Nine years ago, Jess Martin inherited a Malvern girls basketball program that had a bleak outlook.
“I was told if I won three or four games my first year, I could run for mayor,” Martin said. But there was hope in the form of a little, talented fifth-grader. Actually, three fifth-graders, but the little point guard, Tiffany Murdock, stuck out a little more.
“You could tell Tiffany’s skills were advanced for her age group. She was more athletic than the average kid,” Martin said. “You could tell early she was going to be a special player.”
Murdock hasn’t disappointed. In two seasons as the Lady Leopards’ starting point guard, she has helped engineer a trip to the 4A state semifinals, and last season hit the game-winning shot to lead Malvern to its first-ever girls basketball state title.
“To win a championship and break records is a dream come true,” Murdock said.
Martin noticed Murdock and her classmates, Akesha Westbrook and Alivia Huell, while the trio played peewee basketball. Five years later, the young players ignited the program to uncharted heights. Murdock got a taste of varsity action after she completed her junior high season. She moved up in time to see significant minutes in the state tournament. A year later, the team was hers to run, and along with Westbrook and Huell, the three helped Malvern to the state semifinals. “[Murdock] kind of struggled at first with making decisions and being a leader and getting things under control, but by the end of the season, she stepped up and filled that role well,” Martin said.
Eventual 4A champion Star City bounced Malvern from the semifinals. However, Star City had a much tougher time with Malvern (a 6-point victory) than it did with runner-up Farmington (a 25-point margin).
Martin drove the girls to Hot Springs to watch that game and pointed out how close they came to playing for a title.
“I wanted them to see it. Before last year, we looked at the gym and saw the two pictures of the boys state championship teams. I said, ‘That is what we want, right there,’” Martin said. “‘They can never take it away from you.”
The juniors and senior Shakara Penix and sophomore Raven Baker buzzed through the competition and entered the title game with Prairie Grove with a 31-2 mark.
Malvern trailed most of the game, and Murdock struggled with perimeter shooting. With 13 seconds left, the Lady Leopards had the ball with a 1-point deficit. Martin called on his point guard, who hadn’t scored and had missed on the last possession when the play was drawn up. “I told them, ‘We are going to win this game,’” Martin said.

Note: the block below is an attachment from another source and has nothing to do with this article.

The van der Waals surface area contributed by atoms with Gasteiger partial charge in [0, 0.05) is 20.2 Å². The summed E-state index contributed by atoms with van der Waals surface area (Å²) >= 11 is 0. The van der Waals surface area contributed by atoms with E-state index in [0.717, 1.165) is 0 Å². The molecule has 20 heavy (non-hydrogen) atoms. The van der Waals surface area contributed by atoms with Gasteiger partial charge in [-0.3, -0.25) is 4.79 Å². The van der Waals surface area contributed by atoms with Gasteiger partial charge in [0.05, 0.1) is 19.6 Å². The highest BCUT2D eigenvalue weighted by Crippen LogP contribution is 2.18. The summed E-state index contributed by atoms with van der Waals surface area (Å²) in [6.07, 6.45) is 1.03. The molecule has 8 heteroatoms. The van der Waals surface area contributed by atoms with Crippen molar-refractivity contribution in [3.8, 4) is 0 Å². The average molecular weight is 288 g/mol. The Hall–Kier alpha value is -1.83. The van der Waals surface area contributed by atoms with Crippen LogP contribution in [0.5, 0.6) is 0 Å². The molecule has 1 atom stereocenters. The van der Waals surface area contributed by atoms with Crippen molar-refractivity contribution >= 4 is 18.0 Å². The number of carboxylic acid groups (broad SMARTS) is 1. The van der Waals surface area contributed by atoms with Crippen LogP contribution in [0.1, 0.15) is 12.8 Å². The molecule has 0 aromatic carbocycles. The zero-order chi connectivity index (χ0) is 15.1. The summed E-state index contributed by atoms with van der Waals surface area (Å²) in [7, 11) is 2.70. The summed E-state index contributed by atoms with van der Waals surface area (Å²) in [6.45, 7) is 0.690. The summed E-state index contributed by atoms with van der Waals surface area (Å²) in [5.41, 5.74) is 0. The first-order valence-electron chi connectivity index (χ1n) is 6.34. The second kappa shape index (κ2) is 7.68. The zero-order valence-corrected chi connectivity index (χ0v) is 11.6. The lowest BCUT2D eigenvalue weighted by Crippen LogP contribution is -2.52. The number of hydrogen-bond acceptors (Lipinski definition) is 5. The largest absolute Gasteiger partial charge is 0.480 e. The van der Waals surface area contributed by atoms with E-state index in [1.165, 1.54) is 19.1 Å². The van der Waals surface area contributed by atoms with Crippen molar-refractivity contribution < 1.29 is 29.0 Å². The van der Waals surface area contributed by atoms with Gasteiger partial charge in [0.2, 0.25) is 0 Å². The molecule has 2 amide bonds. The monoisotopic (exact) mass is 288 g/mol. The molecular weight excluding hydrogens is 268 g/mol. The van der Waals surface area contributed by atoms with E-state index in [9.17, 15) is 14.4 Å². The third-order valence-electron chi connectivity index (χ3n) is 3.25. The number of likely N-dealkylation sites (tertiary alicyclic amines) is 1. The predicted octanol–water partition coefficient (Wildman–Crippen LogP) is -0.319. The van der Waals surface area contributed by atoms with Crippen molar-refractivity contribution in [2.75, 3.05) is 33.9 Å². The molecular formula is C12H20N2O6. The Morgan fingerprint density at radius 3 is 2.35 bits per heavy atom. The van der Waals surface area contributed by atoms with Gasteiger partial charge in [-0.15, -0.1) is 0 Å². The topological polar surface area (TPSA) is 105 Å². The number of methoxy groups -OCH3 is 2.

“[Martin] asked me if the play broke down, could I score? I said, ‘Yes sir.’”
Murdock drove to the basket and pulled up from 12 feet. Her shot was short, and she instinctively followed it and put the rebound in with 4.6 seconds to play.
“I dribbled between my legs and found an opening,” Murdock said. “But the shot didn’t go down. It was just instincts for me to get it and put it in.”
Huell intercepted Prairie Grove’s long pass, and time ran out on Malvern’s 33-32 win — the first girls basketball title in Hot Spring County.
While her team had made history, Murdock entered the summer uneasy. Westbrook, an Arkansas State commit, and Huell, a University of Arkansas at Little Rock commit, had both received recruiting attention. Even Baker had heard from several schools, including some in the SEC. However, Murdock had little attention.
Murdock figured she’d have to wait until her senior season to hear from coaches. She was wrong.
The 5-foot-8 Murdock attended a camp at Louisiana Tech and was so impressive that she landed a scholarship offer on the spot.
“This was just a regular camp, not an invite camp,” Murdock said. “They let me play pickup with the team, and it just clicked. I played well.”
News of the offer startled Martin.
“A Louisiana Tech coach called me and asked how many offers [Murdock] had,” Martin said. “I said, ‘None.’ He told me they were going to offer right then. She got overlooked because we have some great players on our team and some great athletes. She worked hard over the summer and never got complacent. She went down to [Louisiana Tech] and played the way she is capable, and they told me out of 100 players, she was in the top three.”
For now, Murdock is committed to Louisiana Tech. She took an unofficial visit to Central Arkansas in early October and said she will evaluate other offers that materialize during the season.
With an offer in hand, Murdock’s focus is winning back-to-back state championships. Smith said she’s worked on her game, trying to be more assertive offensively, looking to score.
Murdock knows she’ll have to play well to help Malvern repeat.
“Last year we went into the season as the underdog. This year we have a target on our back,” Murdock said. “We have to go into every game and help these underclassmen. Every call isn’t going to go your way, but you have to play through it.”